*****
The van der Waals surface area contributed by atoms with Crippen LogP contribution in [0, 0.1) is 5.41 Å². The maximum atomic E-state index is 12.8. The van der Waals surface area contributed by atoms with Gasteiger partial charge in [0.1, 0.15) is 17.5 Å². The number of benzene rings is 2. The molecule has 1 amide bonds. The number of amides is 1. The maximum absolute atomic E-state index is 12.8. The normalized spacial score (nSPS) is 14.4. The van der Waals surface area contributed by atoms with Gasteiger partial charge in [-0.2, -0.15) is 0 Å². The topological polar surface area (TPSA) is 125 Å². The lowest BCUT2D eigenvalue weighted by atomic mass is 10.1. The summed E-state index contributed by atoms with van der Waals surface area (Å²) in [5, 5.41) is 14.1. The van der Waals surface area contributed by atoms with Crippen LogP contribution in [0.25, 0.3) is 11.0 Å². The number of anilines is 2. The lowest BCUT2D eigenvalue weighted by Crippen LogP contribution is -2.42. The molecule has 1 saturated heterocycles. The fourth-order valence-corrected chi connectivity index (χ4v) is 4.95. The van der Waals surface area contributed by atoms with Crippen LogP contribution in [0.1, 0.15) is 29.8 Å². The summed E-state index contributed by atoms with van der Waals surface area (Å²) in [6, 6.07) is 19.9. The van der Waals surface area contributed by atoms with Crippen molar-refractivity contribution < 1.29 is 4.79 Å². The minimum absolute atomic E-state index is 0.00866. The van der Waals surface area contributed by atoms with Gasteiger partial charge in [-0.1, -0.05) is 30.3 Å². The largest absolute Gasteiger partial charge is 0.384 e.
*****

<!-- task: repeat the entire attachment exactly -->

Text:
The van der Waals surface area contributed by atoms with Crippen LogP contribution in [0, 0.1) is 5.41 Å². The maximum atomic E-state index is 12.8. The van der Waals surface area contributed by atoms with Gasteiger partial charge in [0.1, 0.15) is 17.5 Å². The number of benzene rings is 2. The molecule has 1 amide bonds. The number of amides is 1. The maximum absolute atomic E-state index is 12.8. The normalized spacial score (nSPS) is 14.4. The van der Waals surface area contributed by atoms with Gasteiger partial charge in [-0.2, -0.15) is 0 Å². The topological polar surface area (TPSA) is 125 Å². The lowest BCUT2D eigenvalue weighted by atomic mass is 10.1. The summed E-state index contributed by atoms with van der Waals surface area (Å²) in [5, 5.41) is 14.1. The van der Waals surface area contributed by atoms with Crippen LogP contribution in [0.25, 0.3) is 11.0 Å². The number of anilines is 2. The lowest BCUT2D eigenvalue weighted by Crippen LogP contribution is -2.42. The molecule has 1 saturated heterocycles. The fourth-order valence-corrected chi connectivity index (χ4v) is 4.95. The van der Waals surface area contributed by atoms with Crippen LogP contribution in [0.1, 0.15) is 29.8 Å². The summed E-state index contributed by atoms with van der Waals surface area (Å²) in [6, 6.07) is 19.9. The van der Waals surface area contributed by atoms with Crippen molar-refractivity contribution < 1.29 is 4.79 Å². The minimum absolute atomic E-state index is 0.00866. The van der Waals surface area contributed by atoms with Gasteiger partial charge in [-0.1, -0.05) is 30.3 Å². The largest absolute Gasteiger partial charge is 0.384 e.